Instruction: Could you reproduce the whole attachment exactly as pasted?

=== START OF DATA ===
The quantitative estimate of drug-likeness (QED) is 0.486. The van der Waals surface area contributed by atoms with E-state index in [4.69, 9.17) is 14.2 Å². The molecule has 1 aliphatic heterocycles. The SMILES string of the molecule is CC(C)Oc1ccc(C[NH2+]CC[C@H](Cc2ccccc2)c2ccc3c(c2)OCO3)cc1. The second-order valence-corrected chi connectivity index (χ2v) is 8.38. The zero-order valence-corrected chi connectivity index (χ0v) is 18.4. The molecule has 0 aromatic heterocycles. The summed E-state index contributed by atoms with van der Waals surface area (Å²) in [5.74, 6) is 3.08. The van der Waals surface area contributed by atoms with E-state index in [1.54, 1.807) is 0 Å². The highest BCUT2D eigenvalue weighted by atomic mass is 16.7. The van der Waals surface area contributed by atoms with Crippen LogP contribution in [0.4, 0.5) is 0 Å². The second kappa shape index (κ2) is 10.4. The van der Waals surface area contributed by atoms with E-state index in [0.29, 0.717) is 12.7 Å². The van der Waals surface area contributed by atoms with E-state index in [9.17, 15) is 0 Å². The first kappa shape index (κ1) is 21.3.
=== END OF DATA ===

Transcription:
The quantitative estimate of drug-likeness (QED) is 0.486. The van der Waals surface area contributed by atoms with E-state index in [4.69, 9.17) is 14.2 Å². The molecule has 1 aliphatic heterocycles. The SMILES string of the molecule is CC(C)Oc1ccc(C[NH2+]CC[C@H](Cc2ccccc2)c2ccc3c(c2)OCO3)cc1. The second-order valence-corrected chi connectivity index (χ2v) is 8.38. The zero-order valence-corrected chi connectivity index (χ0v) is 18.4. The molecule has 0 aromatic heterocycles. The summed E-state index contributed by atoms with van der Waals surface area (Å²) in [5.74, 6) is 3.08. The van der Waals surface area contributed by atoms with E-state index in [1.54, 1.807) is 0 Å². The highest BCUT2D eigenvalue weighted by atomic mass is 16.7. The van der Waals surface area contributed by atoms with Crippen LogP contribution in [0.4, 0.5) is 0 Å². The second kappa shape index (κ2) is 10.4. The van der Waals surface area contributed by atoms with E-state index in [0.29, 0.717) is 12.7 Å². The van der Waals surface area contributed by atoms with E-state index in [9.17, 15) is 0 Å². The first kappa shape index (κ1) is 21.3.